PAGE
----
A wide range of symptoms is possible, including pain and stiffness in the joints (hands, fingers, knees, hips, lower back, shoulder, feet), early morning stiffness, difficulty sleeping, rings not fitting, difficulty closing hands completely, and inability to perform activities such as dressing, driving, or typing.[17] Some women report improvement of their symptoms with movement.[9] These symptoms can appear from 2 months to as long as 2 years after the start of therapy.

"In patients who already have a chronic pain syndrome, such as rheumatoid arthritis or fibromyalgia, the pain seems to be more active and more severe," observed Dr. Paice. "It might be in part because they have to stop taking other medications, such as immunosuppressive drugs, while they are on treatment." She noted that this is a significant problem because women must take the aromatase inhibitors for 5 years, and many women want to go back to work and live normal, pain-free lives, so they often choose to stop taking the drugs. In one study, 20% of women who had joint pain stopped taking their aromatase inhibitors,[18] and other studies have documented reduced adherence with aromatase inhibitor therapy over time in women who experience this pain syndrome.

Treatment of hormone-induced pain. Dr.Paice emphasizes that therapy for aromatase inhibitor-induced arthralgia is, at present, primarily empiric, and many of the treatments used by patients or prescribed by physicians have not been tested in clinical trials.[9] These treatments include acupuncture, exercise, acetaminophen, nonsteroidal anti-inflammatory drugs, opioids, glucosamine/chondroitin, omega-3 fish oil, and probiotics.[9] No single therapy has yet been shown to be effective for all women, but oral analgesics have been recommended by some experts for treatment of this pain syndrome.[19] Some experts recommend lifestyle modification for selected patients, including weight reduction, regular exercise, and increasing joint mobility, with the goal of alleviating fatigue and improving muscle strength, posture, and flexibility.[17]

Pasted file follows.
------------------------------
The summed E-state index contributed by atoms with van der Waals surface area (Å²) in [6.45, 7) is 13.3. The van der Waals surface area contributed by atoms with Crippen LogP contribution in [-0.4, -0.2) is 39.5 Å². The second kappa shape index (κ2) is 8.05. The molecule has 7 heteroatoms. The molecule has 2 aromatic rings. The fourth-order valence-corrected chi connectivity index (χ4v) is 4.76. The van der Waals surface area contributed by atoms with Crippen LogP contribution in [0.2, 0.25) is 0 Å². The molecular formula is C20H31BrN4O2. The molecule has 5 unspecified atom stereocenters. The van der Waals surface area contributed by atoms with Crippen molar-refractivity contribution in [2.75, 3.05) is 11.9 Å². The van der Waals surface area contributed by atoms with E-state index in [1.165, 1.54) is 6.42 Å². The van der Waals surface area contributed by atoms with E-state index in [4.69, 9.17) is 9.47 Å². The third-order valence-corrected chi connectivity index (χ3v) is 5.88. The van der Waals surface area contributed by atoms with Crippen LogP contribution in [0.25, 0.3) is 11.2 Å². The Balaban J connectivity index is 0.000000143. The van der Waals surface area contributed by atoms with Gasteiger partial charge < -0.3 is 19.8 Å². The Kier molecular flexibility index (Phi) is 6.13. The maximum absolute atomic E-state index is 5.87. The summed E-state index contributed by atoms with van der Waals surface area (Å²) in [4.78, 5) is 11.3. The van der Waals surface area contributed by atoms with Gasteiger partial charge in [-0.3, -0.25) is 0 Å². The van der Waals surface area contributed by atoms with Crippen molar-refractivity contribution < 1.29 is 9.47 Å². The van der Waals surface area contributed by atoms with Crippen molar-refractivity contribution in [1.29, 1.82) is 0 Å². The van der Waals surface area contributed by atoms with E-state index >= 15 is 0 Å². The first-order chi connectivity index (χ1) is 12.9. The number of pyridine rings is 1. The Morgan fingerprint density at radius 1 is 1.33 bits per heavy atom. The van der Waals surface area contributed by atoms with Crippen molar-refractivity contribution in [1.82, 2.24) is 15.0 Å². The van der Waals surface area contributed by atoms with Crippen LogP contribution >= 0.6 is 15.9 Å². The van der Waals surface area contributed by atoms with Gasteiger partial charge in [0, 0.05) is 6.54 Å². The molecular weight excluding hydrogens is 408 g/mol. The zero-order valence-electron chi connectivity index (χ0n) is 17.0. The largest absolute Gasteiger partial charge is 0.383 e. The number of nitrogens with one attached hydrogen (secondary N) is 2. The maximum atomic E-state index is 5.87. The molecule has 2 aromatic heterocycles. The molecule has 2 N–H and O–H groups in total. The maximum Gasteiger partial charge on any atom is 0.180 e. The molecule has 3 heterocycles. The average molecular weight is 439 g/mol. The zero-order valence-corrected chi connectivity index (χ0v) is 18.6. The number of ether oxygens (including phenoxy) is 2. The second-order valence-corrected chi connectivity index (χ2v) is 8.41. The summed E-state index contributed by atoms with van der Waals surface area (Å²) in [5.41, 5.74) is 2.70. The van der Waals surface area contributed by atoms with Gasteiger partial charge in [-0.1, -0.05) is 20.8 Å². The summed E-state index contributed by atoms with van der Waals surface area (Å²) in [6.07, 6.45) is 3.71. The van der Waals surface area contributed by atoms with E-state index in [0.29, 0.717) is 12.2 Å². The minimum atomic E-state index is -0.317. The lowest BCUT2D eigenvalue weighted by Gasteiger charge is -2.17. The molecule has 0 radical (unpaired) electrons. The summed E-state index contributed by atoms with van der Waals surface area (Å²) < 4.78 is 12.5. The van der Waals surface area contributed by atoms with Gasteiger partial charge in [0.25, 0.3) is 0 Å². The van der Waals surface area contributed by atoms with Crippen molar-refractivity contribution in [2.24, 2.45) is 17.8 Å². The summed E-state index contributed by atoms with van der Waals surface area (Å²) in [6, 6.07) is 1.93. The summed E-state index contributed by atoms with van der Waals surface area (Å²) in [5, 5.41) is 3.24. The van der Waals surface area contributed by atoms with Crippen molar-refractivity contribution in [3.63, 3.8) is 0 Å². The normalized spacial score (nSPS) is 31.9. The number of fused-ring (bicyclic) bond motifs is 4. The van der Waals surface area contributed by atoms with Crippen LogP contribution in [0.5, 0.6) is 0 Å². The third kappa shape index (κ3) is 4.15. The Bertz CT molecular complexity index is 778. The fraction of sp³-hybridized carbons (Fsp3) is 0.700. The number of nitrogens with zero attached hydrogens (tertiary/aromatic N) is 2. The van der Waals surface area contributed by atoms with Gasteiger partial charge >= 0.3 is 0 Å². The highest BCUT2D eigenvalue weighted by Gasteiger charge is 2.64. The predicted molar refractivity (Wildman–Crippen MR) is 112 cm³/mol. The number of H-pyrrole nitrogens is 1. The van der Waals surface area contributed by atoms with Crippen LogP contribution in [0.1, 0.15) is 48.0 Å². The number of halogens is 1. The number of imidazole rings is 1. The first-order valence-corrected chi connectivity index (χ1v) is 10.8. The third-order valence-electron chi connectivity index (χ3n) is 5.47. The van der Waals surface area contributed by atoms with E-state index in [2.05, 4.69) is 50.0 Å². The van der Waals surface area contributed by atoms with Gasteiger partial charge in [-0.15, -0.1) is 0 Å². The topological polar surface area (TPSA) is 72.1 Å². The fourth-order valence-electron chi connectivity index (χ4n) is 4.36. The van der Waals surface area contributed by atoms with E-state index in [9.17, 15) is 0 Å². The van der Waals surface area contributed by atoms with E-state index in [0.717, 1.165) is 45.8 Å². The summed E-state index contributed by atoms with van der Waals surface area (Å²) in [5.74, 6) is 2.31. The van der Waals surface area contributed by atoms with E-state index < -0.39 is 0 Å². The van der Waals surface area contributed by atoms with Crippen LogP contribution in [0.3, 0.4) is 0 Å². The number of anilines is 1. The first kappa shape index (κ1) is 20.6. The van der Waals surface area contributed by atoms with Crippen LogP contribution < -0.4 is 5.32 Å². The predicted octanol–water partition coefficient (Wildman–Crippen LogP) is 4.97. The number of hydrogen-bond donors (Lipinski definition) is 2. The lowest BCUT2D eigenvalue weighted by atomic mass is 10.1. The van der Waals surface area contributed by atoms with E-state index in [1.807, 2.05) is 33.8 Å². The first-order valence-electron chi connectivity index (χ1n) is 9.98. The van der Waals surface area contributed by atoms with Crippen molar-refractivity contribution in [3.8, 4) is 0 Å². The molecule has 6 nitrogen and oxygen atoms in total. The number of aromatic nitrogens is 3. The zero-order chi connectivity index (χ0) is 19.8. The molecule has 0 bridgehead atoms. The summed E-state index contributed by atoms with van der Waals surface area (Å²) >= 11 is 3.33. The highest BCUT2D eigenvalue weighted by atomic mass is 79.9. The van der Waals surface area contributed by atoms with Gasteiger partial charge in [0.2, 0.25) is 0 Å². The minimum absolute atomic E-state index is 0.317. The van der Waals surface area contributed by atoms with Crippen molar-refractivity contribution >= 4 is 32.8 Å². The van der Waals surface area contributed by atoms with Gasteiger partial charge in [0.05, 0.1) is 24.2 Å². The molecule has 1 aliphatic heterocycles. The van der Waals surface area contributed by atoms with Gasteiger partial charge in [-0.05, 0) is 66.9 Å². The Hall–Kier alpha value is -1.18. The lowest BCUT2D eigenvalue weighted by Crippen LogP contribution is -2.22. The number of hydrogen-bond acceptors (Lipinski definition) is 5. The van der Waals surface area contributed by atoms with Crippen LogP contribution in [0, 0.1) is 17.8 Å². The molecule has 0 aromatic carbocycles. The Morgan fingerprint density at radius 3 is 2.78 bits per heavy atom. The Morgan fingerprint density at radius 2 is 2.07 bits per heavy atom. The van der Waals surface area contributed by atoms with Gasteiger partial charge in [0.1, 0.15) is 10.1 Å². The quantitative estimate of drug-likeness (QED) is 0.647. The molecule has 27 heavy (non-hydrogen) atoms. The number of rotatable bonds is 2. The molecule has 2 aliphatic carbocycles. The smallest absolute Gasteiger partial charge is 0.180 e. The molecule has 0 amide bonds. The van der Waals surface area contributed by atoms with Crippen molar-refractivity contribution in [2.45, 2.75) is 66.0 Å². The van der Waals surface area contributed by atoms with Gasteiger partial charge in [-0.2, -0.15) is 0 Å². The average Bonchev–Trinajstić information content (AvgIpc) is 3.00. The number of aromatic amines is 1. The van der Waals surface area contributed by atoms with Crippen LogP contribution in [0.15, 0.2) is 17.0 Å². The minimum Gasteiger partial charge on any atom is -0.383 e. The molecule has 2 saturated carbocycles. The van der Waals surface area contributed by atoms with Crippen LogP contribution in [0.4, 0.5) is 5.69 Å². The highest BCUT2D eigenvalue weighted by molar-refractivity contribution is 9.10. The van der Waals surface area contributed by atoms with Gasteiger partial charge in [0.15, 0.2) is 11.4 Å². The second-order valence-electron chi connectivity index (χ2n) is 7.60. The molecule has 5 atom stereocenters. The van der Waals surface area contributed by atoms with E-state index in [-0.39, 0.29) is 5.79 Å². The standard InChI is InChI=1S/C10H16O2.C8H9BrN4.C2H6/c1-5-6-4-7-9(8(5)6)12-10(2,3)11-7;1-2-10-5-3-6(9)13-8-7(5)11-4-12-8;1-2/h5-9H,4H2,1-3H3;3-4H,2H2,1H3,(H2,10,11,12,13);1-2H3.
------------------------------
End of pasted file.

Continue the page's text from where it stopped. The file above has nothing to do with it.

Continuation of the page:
Pain Associate with Surgery

Pain associated with cancer surgery is probably the most well understood of the cancer-treatment pain syndromes.[28] Estimates of the rates of chronic pain after cancer surgery are as high as 50%,[7] and such pain is almost certainly multifactorial. Burton identifies the following predisposing factors for chronic pain following oncology surgery[29]:

  • Pre-existing pain;
  • Repeat surgery;
  • Radiation;
  • Chemotherapy;
  • Psychological vulnerability; and
  • Depression and anxiety.